Should You Expense or Capitalize it?

This article was written by RichardD, on December 8, 2013

Should You Expense or Capitalize that charge as a preneed insurance agent?

Have you ever wondered when you must capitalize and depreciate an acquisition vs. expensing it in the current year?

For example, you may acquire and use an asset for more than one year (indicates capitalization) but its cost is minimal. Recent IRS regulations have provided guidance and safe harbors with regard to this question. These rules generally apply beginning January 1, 2014 but you may want to act now.

The new regulations contain the following two safe harbors (among many other things) that may be relevant to you as an independent insurance agent:

  • Materials and supplies costing $200 or less can be expensed; and
  • Purchases costing $500 or less ($5,000 in certain circumstances) can be expensed if so elected.

$500 expensing criteria:

  • You must have a written accounting policy by the beginning of the tax year, e.g. January 1, 2014, to expense items for non-tax purposes:
    1. Costing $500 or less (or other lower dollar amount you choose); or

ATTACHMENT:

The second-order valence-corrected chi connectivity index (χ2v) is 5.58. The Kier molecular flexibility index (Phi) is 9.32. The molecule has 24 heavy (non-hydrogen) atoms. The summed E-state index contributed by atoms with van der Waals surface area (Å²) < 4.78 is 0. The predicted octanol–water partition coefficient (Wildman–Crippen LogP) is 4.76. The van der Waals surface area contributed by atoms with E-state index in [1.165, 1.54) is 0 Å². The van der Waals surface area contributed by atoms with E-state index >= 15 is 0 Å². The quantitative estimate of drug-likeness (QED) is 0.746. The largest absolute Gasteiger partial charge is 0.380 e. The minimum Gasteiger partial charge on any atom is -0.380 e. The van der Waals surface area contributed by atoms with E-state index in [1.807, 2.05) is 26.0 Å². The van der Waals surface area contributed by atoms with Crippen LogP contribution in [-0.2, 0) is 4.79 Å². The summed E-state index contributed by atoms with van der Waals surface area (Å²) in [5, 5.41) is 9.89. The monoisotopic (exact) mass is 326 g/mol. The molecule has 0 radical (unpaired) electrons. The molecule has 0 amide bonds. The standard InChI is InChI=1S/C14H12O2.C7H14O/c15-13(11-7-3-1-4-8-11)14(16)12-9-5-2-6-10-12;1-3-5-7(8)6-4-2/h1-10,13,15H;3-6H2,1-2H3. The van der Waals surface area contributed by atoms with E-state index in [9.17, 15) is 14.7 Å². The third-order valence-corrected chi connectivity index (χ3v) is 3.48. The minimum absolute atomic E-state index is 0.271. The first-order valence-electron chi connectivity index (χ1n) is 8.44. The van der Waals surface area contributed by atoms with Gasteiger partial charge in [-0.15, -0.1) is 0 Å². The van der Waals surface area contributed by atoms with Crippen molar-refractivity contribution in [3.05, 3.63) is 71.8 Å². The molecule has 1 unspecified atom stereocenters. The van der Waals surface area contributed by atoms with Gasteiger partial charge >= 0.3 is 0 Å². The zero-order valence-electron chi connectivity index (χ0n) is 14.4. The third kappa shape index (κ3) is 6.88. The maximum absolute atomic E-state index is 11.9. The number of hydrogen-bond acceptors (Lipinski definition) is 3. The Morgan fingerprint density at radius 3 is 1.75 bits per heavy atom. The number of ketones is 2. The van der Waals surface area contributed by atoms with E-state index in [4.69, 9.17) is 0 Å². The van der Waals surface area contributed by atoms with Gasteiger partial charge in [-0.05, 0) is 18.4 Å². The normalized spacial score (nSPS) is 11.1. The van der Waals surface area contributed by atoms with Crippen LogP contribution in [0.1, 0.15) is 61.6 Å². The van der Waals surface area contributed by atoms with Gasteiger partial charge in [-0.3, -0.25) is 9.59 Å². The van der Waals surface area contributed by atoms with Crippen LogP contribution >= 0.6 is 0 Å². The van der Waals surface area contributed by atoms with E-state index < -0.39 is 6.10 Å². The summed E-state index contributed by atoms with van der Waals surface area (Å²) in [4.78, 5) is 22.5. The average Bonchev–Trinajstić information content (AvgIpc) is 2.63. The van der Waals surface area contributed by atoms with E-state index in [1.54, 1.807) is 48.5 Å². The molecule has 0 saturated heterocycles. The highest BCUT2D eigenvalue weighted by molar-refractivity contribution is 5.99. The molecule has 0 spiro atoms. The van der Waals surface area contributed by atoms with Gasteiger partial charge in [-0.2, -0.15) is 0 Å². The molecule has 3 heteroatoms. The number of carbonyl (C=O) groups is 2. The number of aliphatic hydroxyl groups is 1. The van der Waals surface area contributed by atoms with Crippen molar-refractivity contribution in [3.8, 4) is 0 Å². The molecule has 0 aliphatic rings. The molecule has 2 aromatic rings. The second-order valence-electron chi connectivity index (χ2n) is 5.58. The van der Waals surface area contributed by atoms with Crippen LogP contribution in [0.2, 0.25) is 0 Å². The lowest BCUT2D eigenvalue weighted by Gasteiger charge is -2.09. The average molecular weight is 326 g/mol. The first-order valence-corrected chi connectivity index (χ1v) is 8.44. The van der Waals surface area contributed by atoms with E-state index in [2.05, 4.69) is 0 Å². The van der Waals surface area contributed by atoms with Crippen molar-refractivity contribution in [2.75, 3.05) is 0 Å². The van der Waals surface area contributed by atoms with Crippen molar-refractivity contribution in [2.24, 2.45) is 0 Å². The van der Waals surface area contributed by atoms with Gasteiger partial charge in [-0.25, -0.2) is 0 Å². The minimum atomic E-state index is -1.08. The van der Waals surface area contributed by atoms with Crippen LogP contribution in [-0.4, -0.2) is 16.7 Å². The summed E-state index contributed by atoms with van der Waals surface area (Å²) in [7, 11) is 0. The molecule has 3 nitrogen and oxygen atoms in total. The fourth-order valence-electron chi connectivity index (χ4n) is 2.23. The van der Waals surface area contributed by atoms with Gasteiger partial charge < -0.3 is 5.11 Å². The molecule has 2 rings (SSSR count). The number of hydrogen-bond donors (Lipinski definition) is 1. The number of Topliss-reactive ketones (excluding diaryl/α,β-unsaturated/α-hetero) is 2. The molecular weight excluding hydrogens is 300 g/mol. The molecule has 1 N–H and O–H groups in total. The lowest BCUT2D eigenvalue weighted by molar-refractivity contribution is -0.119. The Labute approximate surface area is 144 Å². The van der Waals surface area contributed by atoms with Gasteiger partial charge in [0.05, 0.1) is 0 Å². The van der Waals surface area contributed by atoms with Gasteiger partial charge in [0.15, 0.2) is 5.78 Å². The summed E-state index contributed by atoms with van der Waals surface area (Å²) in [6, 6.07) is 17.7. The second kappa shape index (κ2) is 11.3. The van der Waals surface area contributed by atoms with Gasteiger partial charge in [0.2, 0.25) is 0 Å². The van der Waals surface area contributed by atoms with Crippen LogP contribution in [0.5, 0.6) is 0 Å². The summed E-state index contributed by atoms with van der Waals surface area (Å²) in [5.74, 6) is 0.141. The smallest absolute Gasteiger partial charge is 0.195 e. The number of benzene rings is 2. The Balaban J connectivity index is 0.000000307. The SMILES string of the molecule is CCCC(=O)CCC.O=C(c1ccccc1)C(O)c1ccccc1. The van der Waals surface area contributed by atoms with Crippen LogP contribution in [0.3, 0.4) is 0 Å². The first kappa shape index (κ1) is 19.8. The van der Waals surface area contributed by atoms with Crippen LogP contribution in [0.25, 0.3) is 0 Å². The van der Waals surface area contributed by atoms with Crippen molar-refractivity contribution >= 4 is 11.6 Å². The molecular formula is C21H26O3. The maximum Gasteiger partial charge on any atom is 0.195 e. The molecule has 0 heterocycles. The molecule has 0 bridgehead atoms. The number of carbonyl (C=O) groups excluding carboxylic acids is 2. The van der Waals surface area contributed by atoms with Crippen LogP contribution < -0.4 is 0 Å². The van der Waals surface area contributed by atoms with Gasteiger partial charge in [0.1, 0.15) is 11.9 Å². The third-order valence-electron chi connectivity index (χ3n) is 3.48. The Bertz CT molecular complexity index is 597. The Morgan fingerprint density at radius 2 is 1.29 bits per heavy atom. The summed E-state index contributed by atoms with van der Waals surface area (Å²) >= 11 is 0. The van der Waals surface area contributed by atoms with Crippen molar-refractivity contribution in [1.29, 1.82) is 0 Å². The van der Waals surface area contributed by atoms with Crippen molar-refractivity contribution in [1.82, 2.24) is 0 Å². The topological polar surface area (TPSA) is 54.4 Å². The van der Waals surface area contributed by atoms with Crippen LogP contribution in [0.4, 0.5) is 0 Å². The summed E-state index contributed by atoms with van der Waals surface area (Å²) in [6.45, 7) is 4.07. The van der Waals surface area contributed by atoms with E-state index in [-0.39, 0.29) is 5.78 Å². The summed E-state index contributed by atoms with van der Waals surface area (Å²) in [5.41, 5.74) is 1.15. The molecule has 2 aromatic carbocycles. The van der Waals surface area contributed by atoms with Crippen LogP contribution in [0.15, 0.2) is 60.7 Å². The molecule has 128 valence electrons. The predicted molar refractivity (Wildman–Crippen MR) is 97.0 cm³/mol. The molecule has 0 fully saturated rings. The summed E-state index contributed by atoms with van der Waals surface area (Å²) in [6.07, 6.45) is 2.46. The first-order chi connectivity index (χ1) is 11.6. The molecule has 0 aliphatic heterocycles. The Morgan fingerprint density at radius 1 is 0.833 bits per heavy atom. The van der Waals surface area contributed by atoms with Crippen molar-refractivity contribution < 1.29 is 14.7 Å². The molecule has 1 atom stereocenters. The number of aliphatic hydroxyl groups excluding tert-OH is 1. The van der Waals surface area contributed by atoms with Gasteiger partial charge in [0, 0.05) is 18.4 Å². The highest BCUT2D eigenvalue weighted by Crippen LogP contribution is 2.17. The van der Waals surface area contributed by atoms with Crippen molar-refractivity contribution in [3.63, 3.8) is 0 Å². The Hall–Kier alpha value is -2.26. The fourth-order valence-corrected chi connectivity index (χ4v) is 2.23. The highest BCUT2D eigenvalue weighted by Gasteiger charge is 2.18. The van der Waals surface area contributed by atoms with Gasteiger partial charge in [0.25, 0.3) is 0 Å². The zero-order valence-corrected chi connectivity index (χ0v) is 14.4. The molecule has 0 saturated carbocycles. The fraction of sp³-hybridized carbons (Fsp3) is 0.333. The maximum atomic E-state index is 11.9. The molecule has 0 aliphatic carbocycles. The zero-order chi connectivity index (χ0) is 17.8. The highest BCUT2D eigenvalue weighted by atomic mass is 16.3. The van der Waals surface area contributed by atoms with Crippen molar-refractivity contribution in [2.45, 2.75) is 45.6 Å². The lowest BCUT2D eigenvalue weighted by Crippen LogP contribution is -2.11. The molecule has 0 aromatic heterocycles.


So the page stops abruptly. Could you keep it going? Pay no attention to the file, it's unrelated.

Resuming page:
2. An economic life of 12 months or less.
  • You must expense the items for your books and records used for non-tax purposes according to the written policy.
  • The amount paid for each item must be $500 or less (or lower dollar threshold chosen) as detailed on the purchase invoice.
  • You must include an appropriate election annually on a timely filed return.

The $5,000 instead of $500 threshold only applies if you have an “applicable financial statement” which is a financial statement that is: 1) filed with the SEC, 2) a certified audited financial statement used for certain purposes, or 3) provided to any Federal or state agency (other than the IRS).

The details provided here are general overviews of these safe harbors. There are various details applicable to these safe harbors and other provisions of the regulations not covered here as they are outside the scope of this article. Additional information can be found here or your local CPA.

Article written by Richard R. Dahl, a CPA and Senior Tax Manager with Security National Life Insurance.  The content of this article is not intended as tax advice and cannot be used for avoiding tax penalties or promoting or recommending any transaction.  Individual circumstances should be discussed with a qualified tax professional.

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